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Lark Cask Strength Impressions


What is it? 

Distillery: Lark, Tasmania, Australia
Name: Lark Cask Strength
Make: Single Malt Whisky
Extra Info: Founded by Bill Lark in 1992, Lark Distillery was the first licensed distillery in Tasmania since the last distillery closed its doors 150 years earlier. Tasmania is considered one of the leading regions in Australia for producing whisky, with a pristine climate and access to some of the best ingredients in the world. Today there are 20 established distilleries in Tasmania, producing whisky, gin and vodka. 

Why did I buy it?

I attended the Whisky Live Hobart event earlier this year and according to my notes, sampled 50 different whiskies. I say sampled, because I'm sure my senses were impaired somewhat after around the tenth whisky. I sampled all the Tasmanian whisky on offer first and began with Lark. Of all the whisky I tried that day, the only bottle that I bought on the way out the door was this Lark Cask Strength. I almost bought an Overeem Sherry Cask Single Malt as well.

What did I think of it?

Presentation: In what has to be one of the coolest whisky bottles around, Lark is packaged in a clear hip flask shaped bottle that holds 500ml. My bottle has a giant golden stamp in the middle. The distillery recently changed their labelling but thankfully retained the same shape bottle. This is a NAS Tasmanian Single Malt Whisky bottled at a cask strength of 58% ABV.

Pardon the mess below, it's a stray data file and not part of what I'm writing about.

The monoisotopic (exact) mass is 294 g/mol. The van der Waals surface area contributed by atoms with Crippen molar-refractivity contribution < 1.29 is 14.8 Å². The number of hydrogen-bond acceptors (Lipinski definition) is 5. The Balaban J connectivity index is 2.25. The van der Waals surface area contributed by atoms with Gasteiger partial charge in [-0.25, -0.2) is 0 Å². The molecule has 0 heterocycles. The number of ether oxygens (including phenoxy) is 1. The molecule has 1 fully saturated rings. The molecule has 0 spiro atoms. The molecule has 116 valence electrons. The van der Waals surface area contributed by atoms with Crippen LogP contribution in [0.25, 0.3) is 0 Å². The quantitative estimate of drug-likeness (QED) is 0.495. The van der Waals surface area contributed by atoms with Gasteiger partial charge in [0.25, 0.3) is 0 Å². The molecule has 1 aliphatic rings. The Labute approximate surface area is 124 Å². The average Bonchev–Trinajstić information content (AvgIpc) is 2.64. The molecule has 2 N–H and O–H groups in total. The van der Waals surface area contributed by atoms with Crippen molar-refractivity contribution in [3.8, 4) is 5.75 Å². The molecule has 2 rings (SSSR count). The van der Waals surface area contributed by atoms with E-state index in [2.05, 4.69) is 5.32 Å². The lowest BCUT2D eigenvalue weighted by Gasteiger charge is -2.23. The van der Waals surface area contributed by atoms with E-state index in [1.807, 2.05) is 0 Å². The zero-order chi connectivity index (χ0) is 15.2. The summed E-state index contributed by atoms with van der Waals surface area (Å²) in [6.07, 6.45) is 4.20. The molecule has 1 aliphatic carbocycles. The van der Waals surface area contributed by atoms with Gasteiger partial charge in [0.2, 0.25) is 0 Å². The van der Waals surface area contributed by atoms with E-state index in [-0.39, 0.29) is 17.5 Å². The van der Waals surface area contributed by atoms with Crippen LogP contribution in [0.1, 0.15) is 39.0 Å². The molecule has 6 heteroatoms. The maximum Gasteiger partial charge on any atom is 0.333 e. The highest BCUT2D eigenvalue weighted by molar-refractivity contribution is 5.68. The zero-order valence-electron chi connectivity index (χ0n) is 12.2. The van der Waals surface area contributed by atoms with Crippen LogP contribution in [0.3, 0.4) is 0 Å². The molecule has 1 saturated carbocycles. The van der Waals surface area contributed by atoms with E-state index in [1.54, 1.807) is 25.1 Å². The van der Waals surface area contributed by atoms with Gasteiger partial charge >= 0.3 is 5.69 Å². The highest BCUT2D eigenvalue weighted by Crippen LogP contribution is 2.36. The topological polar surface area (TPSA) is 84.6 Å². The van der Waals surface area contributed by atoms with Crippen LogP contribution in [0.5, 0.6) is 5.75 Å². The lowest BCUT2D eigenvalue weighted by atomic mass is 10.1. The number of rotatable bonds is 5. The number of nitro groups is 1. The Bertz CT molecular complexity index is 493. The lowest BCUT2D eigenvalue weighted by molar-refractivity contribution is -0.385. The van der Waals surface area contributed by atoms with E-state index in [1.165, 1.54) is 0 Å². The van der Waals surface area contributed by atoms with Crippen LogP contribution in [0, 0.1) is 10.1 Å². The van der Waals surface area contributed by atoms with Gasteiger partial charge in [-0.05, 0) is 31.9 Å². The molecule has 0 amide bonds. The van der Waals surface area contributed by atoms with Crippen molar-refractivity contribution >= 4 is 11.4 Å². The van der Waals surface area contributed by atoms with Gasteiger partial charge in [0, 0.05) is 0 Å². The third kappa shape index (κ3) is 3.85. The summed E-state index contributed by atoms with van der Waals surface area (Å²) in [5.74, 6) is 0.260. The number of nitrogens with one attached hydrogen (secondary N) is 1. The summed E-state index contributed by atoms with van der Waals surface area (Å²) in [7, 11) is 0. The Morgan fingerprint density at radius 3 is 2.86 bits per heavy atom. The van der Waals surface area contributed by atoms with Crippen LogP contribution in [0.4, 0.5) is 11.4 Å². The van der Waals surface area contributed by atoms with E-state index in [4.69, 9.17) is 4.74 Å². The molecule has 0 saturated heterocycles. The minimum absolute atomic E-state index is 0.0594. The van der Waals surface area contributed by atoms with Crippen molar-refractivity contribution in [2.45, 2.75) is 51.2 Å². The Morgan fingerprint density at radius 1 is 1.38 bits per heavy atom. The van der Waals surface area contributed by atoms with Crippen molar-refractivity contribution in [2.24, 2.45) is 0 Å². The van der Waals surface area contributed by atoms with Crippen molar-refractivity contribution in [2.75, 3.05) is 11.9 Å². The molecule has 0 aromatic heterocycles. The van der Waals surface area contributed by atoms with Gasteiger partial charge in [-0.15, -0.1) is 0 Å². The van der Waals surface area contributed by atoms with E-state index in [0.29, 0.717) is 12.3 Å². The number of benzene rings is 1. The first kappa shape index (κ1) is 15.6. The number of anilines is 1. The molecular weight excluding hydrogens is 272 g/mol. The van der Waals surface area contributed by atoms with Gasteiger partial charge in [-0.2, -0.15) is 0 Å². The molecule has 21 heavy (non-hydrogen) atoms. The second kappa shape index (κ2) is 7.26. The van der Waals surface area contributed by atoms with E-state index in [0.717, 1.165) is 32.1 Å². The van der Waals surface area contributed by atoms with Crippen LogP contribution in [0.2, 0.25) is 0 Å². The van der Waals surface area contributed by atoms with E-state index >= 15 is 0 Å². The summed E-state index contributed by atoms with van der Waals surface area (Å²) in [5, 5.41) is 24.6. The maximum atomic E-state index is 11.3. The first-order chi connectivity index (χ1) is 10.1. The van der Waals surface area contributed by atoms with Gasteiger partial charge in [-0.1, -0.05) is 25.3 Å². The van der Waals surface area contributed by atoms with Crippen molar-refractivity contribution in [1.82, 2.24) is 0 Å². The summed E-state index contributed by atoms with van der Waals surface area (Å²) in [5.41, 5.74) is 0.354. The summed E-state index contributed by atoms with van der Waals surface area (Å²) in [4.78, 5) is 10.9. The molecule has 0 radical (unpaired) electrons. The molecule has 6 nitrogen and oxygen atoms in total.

Appearance: Amber gold, non-chill filtered and I believe no artificial colour added. The relatively dark colour may be a result of the smaller 100L casks (Australian Quarter Casks) that were used for aging.

Aroma: Sweet, apricot jam, saw dust and with water a faint mild citrus note like orange pith or mandarin peel.

Flavour: Oily mouthfeel, initial cinnamon spice, becoming smoother as it warms to body temperature within the mouth. Water cuts the spice somewhat and reveals a faint peat smokiness.

Finish: Long, sweet, lingering spice, warming in the chest.

Would I buy it again?

Yes, this is a great whisky. Tasmania and other parts of Australia have some excellent whisky on offer, but the industry is still only in its infancy. Right now, production quantities are low and high demand has driven up most prices. I can't wait to see what Lark and other Australian distilleries are producing in ten to twenty years from now.

Disclaimer: I do not claim to have the nose and palate of a Master Sommelier, however, I am working to train my senses to better identify whisky aromas and flavours. Consider all my whisky 'Impressions' to be a work in progress and I hope to come back to each of them in the future to see if I notice anything different. Most importantly, I'm not just throwing around random aromas, flavours and adjectives for the hell of it; I am trying really hard to critically describe each whisky I taste - WhiskyDad.


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